Great technique and solid fundamentals make midfielders more efficient players.
Since they’re involved in both attack and defense, and operate predominantly in the busiest areas of the pitch, they must be competent in all aspects of the game.
Core on-the-ball skills include passing, first touch, striking technique, dribbling, and vision.
In defense, well-rounded midfielders should demonstrate good tackling technique, marking, heading, and anticipation.
e. Great Gas Tank
Midfielders run more than any other position on the soccer field.
To meet the demands of a 90-minute game, they must be supremely fit.
Stamina and endurance are not only important for the physical elements of the game, but they’re also critical for maintaining concentration levels throughout a match.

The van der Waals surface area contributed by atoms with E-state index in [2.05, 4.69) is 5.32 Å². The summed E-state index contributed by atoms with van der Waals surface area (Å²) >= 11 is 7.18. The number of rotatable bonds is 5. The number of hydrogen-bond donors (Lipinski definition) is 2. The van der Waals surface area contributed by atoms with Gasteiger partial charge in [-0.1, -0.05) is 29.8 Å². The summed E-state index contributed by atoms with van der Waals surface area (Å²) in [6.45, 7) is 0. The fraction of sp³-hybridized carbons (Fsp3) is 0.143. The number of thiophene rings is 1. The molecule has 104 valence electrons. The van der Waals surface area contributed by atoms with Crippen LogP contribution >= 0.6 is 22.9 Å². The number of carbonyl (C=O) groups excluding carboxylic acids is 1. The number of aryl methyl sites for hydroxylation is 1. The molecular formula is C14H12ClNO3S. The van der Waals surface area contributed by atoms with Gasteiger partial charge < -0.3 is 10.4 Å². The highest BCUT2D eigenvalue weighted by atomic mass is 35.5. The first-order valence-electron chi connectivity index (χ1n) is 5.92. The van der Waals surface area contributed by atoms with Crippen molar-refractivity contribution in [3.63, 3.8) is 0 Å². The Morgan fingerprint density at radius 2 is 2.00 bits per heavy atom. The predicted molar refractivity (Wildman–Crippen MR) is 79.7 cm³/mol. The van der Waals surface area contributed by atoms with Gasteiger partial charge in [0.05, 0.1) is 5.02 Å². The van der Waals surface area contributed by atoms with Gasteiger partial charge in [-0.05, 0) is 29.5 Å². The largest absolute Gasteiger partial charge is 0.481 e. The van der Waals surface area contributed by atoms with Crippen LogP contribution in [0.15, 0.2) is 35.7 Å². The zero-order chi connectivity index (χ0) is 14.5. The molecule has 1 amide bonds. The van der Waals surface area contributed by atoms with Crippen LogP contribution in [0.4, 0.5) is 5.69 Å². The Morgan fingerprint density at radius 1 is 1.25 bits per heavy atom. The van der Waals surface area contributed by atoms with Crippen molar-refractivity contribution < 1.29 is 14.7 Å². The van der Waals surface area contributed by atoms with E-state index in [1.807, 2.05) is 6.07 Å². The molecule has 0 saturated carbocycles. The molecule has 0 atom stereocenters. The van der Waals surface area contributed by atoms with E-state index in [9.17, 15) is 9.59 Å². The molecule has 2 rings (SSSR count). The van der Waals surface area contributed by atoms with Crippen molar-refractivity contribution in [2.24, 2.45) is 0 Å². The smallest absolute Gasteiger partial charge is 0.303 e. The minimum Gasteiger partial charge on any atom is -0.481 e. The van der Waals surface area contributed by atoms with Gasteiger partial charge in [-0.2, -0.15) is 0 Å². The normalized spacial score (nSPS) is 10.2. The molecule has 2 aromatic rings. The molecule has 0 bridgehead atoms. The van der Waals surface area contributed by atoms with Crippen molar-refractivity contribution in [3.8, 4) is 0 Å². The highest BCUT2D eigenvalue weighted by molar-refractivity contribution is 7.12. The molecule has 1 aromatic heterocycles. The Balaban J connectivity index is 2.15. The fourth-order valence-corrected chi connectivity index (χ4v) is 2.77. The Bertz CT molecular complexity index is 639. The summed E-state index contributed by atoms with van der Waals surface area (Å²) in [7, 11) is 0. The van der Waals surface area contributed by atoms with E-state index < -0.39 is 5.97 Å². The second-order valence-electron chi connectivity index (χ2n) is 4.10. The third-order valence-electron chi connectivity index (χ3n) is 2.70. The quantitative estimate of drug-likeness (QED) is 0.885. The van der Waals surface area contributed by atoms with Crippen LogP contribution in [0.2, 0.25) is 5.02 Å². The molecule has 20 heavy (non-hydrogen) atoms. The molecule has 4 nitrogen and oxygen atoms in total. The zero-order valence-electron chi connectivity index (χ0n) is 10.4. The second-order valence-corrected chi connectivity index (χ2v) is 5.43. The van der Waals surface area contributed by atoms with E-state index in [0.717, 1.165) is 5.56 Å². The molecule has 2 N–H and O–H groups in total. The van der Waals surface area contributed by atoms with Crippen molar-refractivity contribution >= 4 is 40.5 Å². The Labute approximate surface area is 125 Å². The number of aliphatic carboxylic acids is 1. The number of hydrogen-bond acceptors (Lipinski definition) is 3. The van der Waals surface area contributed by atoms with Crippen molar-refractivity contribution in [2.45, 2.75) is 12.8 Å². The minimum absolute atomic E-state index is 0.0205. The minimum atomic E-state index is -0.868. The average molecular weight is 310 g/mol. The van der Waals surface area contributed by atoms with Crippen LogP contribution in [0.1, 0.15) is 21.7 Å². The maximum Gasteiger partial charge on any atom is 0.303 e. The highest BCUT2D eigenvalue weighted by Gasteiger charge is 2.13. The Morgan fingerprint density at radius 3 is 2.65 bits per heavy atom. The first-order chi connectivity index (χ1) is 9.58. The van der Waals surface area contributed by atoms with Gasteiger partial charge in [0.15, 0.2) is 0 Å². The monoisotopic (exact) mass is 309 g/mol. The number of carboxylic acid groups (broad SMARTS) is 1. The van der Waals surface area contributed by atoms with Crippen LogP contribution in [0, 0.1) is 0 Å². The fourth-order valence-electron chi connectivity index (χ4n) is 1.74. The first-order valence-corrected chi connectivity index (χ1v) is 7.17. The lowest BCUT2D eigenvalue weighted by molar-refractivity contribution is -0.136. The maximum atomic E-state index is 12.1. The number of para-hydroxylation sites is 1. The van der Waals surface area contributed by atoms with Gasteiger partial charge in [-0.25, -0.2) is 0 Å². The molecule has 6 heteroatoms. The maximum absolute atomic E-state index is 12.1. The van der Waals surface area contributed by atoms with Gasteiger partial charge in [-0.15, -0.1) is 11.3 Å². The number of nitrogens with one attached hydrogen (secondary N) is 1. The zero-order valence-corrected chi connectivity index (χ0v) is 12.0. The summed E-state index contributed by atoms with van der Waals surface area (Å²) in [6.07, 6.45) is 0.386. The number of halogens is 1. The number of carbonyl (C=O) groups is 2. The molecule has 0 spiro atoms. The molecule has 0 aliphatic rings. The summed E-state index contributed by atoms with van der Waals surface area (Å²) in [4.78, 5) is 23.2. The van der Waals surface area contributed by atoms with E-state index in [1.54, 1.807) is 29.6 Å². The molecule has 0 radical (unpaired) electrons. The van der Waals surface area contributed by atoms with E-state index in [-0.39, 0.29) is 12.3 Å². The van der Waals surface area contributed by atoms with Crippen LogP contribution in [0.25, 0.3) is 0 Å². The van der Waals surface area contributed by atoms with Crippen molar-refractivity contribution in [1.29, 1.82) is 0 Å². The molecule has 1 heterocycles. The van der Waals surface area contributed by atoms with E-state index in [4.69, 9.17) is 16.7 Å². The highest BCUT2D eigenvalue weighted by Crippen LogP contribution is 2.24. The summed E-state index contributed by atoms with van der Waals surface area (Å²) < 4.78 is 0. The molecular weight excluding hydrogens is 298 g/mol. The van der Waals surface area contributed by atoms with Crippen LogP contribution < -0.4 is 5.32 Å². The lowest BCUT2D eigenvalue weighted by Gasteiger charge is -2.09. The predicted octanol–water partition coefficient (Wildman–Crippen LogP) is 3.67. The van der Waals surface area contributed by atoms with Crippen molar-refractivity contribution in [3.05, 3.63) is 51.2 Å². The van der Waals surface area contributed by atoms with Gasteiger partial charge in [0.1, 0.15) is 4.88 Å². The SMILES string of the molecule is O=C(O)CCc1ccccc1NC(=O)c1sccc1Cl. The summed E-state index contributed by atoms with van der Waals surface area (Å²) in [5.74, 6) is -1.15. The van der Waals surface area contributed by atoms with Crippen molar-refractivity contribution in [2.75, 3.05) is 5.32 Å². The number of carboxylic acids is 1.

When tight games near the final minutes, the fresher team has a significant advantage over their opponent.
If you’re struggling with your physical fitness, consider doing extra drills outside of training or commit to additional sessions in your backyard.
Best Midfielders of All Time
It’s extremely difficult to narrow down a list of all-time midfielders.
Depending on your preferences, you may lean toward certain players over others.
I’ve tried to incorporate all types in my top 10 midfielders of all time list:
- Zinedine Zidane
- Johan Cruyff
- Andreas Iniesta
- Paul Scholes
- Michel Platini
- Roy Keane
- Lothar Matthaus
- Andrea Pirlo
- Luka Modric